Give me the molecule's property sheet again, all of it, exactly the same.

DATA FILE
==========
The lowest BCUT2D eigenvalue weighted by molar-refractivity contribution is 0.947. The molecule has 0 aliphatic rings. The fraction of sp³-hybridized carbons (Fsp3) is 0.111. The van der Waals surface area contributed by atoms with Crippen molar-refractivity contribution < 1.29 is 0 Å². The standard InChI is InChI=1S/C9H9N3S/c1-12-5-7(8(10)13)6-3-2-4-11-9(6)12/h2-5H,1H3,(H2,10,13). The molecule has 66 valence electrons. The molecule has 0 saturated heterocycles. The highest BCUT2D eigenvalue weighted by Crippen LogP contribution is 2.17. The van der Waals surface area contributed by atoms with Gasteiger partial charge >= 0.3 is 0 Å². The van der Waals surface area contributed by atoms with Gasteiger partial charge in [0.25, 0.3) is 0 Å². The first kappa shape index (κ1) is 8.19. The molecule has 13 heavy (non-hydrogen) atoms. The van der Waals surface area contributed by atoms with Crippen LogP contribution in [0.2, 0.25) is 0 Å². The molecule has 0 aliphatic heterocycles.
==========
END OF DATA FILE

The lowest BCUT2D eigenvalue weighted by molar-refractivity contribution is 0.947. The molecule has 0 aliphatic rings. The fraction of sp³-hybridized carbons (Fsp3) is 0.111. The van der Waals surface area contributed by atoms with Crippen molar-refractivity contribution < 1.29 is 0 Å². The standard InChI is InChI=1S/C9H9N3S/c1-12-5-7(8(10)13)6-3-2-4-11-9(6)12/h2-5H,1H3,(H2,10,13). The molecule has 66 valence electrons. The molecule has 0 saturated heterocycles. The highest BCUT2D eigenvalue weighted by Crippen LogP contribution is 2.17. The van der Waals surface area contributed by atoms with Gasteiger partial charge >= 0.3 is 0 Å². The van der Waals surface area contributed by atoms with Gasteiger partial charge in [0.25, 0.3) is 0 Å². The first kappa shape index (κ1) is 8.19. The molecule has 13 heavy (non-hydrogen) atoms. The van der Waals surface area contributed by atoms with Crippen LogP contribution in [0.2, 0.25) is 0 Å². The molecule has 0 aliphatic heterocycles.